Anti-inflammatory omega-3s in the walnuts improve brain functioning, concentration and mood. Poppy seeds are a rich source of calcium (about 13% of your daily rec in 1 Tbsp); while both poppy seeds and pepitas provide magnesium — a mineral involved in more than 300 necessary reactions in the body, particularly important here for taking oxygen to the brain and muscles. As a whole, nuts and seeds are full of healthy mono- and poly-unsaturated fats, antioxidants, B vitamins, protein and fiber, known to provide energy and reduce further cravings between meals.

Soft dried fruits are naturally free of fat, cholesterol and sodium, and bring to the diet essential vitamins and minerals like B6, iron, and more of that magnesium. They are also concentrated sources of carbohydrates that can supply you with quick energy, and also provide a significant amount of fiber — 3 g in a 1/4-cup serving of dates and 2 g for the apricots. In this recipe the moisture added by the dried fruits eliminates the need to turn on an oven, or to add extra fats and liquid sweeteners many bars use as binders.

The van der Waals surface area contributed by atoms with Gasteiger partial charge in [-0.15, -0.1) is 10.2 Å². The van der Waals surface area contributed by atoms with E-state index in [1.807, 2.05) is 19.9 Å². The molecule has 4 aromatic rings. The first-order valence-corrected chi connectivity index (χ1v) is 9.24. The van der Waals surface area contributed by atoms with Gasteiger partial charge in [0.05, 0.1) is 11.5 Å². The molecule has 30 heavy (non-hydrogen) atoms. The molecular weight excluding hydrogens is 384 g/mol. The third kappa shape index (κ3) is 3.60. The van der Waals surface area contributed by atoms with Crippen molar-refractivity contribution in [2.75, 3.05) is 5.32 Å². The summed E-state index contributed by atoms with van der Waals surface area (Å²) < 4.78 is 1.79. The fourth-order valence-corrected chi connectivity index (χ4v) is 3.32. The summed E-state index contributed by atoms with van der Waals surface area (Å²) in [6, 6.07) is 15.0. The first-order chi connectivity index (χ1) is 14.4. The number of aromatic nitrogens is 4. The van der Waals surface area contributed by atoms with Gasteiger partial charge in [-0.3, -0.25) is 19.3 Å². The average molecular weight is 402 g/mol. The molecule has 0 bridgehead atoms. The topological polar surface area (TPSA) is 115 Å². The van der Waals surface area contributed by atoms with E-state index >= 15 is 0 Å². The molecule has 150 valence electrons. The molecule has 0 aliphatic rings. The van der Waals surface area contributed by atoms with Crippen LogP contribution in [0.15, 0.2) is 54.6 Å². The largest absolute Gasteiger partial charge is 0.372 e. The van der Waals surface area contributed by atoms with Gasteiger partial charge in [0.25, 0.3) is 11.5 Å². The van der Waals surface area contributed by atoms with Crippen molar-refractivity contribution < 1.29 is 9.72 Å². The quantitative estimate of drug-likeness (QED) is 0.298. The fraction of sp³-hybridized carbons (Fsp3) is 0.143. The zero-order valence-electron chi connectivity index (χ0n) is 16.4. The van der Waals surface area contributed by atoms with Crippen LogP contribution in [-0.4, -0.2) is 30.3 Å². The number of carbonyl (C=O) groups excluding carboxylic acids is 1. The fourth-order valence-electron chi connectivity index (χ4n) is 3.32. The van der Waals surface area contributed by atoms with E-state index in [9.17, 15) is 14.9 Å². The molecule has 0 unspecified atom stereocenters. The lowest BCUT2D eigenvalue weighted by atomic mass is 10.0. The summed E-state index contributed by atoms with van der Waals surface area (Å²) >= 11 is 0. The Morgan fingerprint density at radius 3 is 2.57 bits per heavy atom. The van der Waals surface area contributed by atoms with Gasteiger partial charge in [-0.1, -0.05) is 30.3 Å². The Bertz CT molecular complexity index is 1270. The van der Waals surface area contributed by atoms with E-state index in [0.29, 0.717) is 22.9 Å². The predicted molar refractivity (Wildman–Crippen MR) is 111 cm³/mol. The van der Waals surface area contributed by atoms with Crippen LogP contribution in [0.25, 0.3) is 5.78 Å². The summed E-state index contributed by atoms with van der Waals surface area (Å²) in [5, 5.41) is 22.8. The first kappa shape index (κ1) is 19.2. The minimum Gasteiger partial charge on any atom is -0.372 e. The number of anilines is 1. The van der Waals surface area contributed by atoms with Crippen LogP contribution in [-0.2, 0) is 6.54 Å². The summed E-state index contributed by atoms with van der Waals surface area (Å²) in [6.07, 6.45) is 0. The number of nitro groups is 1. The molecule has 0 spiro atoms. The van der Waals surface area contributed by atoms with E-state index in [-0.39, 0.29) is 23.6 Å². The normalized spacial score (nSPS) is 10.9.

In addition to its well-known roles for immune and eye health, the vitamin C in lemon improves your body’s ability to absorb the iron from the nuts, seeds and dried fruits. And did you know that just the bright, crisp scent of citrus can boost alertness and increase levels of feel-good serotonin? (In fact, smelling fresh cut lemon is a strategy to ward off morning sickness for some pregnant women!)

What’s not in it for me are partially hydrogenated oils, trans fats, high-fructose corn syrup, artificial sweeteners, or other unwelcome additives regularly found in pricey store-bought versions.

Lemon poppy seed bites_with tea

Aside from my on-the-go noshing, I like a couple with herbal tea and lemon in the afternoon, or to provide a burst of energy before a more rigorous yoga or other activity session.